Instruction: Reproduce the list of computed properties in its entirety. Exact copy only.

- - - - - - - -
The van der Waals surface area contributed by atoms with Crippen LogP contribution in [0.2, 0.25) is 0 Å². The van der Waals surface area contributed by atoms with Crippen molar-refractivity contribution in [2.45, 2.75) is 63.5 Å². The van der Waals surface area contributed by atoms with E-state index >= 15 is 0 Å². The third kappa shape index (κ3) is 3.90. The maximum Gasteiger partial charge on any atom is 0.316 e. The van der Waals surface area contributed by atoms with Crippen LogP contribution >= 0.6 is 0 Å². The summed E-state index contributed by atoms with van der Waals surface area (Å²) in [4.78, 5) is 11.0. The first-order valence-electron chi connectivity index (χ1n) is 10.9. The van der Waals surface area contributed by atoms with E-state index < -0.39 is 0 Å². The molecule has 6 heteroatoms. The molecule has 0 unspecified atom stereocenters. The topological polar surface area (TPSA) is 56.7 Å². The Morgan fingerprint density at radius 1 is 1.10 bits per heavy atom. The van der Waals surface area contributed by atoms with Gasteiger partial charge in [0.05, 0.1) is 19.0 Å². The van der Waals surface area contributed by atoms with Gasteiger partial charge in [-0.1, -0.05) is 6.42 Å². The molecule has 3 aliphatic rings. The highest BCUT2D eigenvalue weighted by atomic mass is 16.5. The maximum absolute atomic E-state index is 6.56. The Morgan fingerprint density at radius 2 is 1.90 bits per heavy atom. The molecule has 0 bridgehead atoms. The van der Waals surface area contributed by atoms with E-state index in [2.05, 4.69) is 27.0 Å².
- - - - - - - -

The van der Waals surface area contributed by atoms with Crippen LogP contribution in [0.2, 0.25) is 0 Å². The van der Waals surface area contributed by atoms with Crippen molar-refractivity contribution in [2.45, 2.75) is 63.5 Å². The van der Waals surface area contributed by atoms with E-state index >= 15 is 0 Å². The third kappa shape index (κ3) is 3.90. The maximum Gasteiger partial charge on any atom is 0.316 e. The van der Waals surface area contributed by atoms with Crippen LogP contribution >= 0.6 is 0 Å². The summed E-state index contributed by atoms with van der Waals surface area (Å²) in [4.78, 5) is 11.0. The first-order valence-electron chi connectivity index (χ1n) is 10.9. The van der Waals surface area contributed by atoms with E-state index < -0.39 is 0 Å². The molecule has 6 heteroatoms. The molecule has 0 unspecified atom stereocenters. The topological polar surface area (TPSA) is 56.7 Å². The Morgan fingerprint density at radius 1 is 1.10 bits per heavy atom. The van der Waals surface area contributed by atoms with Gasteiger partial charge in [0.05, 0.1) is 19.0 Å². The van der Waals surface area contributed by atoms with Gasteiger partial charge in [-0.1, -0.05) is 6.42 Å². The molecule has 3 aliphatic rings. The highest BCUT2D eigenvalue weighted by atomic mass is 16.5. The maximum absolute atomic E-state index is 6.56. The Morgan fingerprint density at radius 2 is 1.90 bits per heavy atom. The molecule has 0 bridgehead atoms. The van der Waals surface area contributed by atoms with E-state index in [2.05, 4.69) is 27.0 Å².